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News 395 views last update:6 Aug 2012

Vietnamese feed suppliers stuck with stocks

Many animal-feed firms in Vietnam are stuck with large volumes of stocks after recent high prices and the rash of animal epidemics hit consumption.

In July the industry's stocks doubled from June and were up 170% year-on-year, according to the General Statistics Office.
 
Nguoi Lao Dong (The Labourer) newspaper quoted many of the firms as saying sales were down 30-60%.
 
Nguyen Quy, director of the HCM City-based An Phu Animal Feed Enterprise, said the animal diseases would continue to have a large impact on consumption which would fall at least 15% this month.
 
Diseases of high pricing?
While the industry blamed the bloated inventory on the outbreaks of cattle and poultry diseases, experts said consumption of feed had fallen as a result of the continuous increase in prices.
 
Even when global prices fell, the companies did not cut their prices and a repetition of this situation caused many farmers to stop raising animals, they said.
 
Marketing director of the Animal Husbandry Material Supply JSC Dam Van Hoat said due to the high prices , some farmers switched to buying raw materials and making animal feed themselves.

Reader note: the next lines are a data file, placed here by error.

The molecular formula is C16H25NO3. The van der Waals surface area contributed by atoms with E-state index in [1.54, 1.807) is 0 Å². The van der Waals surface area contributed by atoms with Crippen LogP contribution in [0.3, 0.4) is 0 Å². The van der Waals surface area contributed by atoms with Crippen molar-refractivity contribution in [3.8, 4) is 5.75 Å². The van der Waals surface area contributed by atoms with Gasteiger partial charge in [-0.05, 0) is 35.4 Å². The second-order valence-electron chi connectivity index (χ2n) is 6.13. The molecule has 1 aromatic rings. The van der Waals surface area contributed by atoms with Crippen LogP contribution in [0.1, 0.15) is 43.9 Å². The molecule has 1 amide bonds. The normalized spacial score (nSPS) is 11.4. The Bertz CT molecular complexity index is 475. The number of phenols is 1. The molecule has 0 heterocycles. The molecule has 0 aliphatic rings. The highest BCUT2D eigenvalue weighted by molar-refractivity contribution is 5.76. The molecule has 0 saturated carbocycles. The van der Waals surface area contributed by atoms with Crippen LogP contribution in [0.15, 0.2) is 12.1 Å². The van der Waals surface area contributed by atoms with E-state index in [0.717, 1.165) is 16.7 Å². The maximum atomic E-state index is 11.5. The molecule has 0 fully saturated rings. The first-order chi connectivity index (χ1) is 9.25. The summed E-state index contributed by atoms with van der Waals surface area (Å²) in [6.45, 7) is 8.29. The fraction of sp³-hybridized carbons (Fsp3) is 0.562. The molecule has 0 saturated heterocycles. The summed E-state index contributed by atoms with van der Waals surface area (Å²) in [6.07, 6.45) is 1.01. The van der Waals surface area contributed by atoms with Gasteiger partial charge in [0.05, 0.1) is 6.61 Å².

Le Ba Lich, chairman of the Viet Nam Animal Feed Association, said he repeatedly warned the industry not to increase prices too much but to no avail.
 
Payment problems
If consumption does not pick up in the coming months, several animal-feed companies will be in trouble because their loans will become due. Most have reportedly borrowed 70-80% of their capital from banks.
 
Raw materials for making feed have become significantly cheaper in recent months, according to the Ministry of Industry and Trade. Dried soybean cake now costs US$330 a tonne, $34 down from two months ago and $70 early this year.
 
Corn prices have fallen by VND700,000 ($36) a tonne to VND4,800,000 ($251). But many companies have not reduced their prices.
 
Pham Duc Binh, general director of the Dong Nai Province-based feed maker Thanh Binh Corporation, said prices could not be reduced yet because the raw materials being used now were imported when prices were high. The application of the dollar had also increased production costs, he added.

Dick Ziggers

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